In that dead hour between shifts, we'd stalk the chimes to the ice cream van. We would count out the previous night's tips in exchange for our usual-a 99, no flake, extra monkey blood, the name we gave to the imitation strawberry sauce. It made us feel dangerous, feral, like we were witches or vampires. Not just two teenagers heading to the waste ground, dodging wasps that followed like rumours.
We were safe there, sitting in our sweat-soaked, shapeless uniforms, with our shake-n-vac scent. I’d eat the sauce first, admiring how it rippled and leached into the white. We’d talk about nothing and then again, everything. We’d talk about our plan for escape, repeated so often it became a litany: save money, study, uni, leave. Our way to escape the town that had trapped our mothers. We’d dream of the day when the only sheets we’d change would be our own, and promise we’d always tip well. We didn’t talk about what happened in our homes at night. Why you needed to hide your wages in a tampon box, where your dad wouldn’t look. Where my sister went when she had left the previous month. The truths she and my mother threw like grenades. That I felt their aftershocks still.
The creamy coolness would follow, and we’d take care not to spill a drop. I'd dart my tongue into the swirls, tracing their curves, until it was numb. We’d talk about the boys we wanted to kiss, and those that wanted to kiss us, and complain that the two were never the same. We'd talk about soaps, song lyrics and the latest magazine gossip. We didn’t talk about that boy that pushed his hands down your jeans in the dark of the bus stop last week. How you let him because you were bored, longing to be loved, and knew everyone else was doing the same. The fear that you could get pregnant from that crude touch. The shame that pressed on your chest at night, suffocating you.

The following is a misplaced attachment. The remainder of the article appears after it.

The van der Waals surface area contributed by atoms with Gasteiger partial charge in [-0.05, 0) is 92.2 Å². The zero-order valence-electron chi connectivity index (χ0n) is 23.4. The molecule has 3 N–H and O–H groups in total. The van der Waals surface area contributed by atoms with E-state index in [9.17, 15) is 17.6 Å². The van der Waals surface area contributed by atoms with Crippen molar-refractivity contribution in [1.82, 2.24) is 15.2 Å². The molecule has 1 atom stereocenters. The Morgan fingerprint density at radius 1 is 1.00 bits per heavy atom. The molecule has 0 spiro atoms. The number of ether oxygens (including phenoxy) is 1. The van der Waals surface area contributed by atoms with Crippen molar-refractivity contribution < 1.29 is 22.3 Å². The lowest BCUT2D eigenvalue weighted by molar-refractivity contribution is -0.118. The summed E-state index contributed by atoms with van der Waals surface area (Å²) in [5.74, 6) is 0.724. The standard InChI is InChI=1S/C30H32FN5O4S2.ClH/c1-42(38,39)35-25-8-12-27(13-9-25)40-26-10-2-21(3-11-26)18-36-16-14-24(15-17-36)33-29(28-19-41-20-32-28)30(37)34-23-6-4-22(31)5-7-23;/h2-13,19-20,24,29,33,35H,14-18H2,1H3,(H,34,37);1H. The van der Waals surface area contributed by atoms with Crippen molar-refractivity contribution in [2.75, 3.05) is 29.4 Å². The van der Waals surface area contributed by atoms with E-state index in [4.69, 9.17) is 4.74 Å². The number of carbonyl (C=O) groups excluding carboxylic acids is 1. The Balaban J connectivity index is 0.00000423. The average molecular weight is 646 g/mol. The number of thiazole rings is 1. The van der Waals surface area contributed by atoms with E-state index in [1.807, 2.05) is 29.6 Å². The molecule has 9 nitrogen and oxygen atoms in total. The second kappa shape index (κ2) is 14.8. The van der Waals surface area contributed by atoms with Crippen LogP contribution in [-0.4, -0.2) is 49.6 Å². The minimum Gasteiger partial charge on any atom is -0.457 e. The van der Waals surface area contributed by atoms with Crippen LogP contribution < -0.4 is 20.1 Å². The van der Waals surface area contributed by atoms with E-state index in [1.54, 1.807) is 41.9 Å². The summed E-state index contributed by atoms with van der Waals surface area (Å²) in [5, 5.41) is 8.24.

We’d finish the crown and move onto the cone. It tasted like soggy cardboard but we ate it anyway. We would chat about what the others were doing. Those who received more in weekly pocket money than we made in a month. Our friends who couldn’t understand why we needed to work. We didn’t mention the date that loomed over us, when our futures would hit our doormats in a brown envelope. The dread that I wouldn’t make scholarship and I’d be stuck here forever.
People would tell us that these would be the best days of our lives. Maybe they were even right. In that moment, with the sun on our skin and our best mate by our side, we could almost believe it. Until, too soon, it’s over, leaving only a sticky residue on our fingers and the taste of blood in our mouths.
Iona Rule's favourite flavour of ice cream is honeycomb but if she is being honest she actually prefers sorbet. Her work has been published in a number of places including Funny Pearls, Perhappened, Popshot and NFFD Anthology 2021.You can find her rambling on Twitter @theropachwriter and Instagram @i.m.rule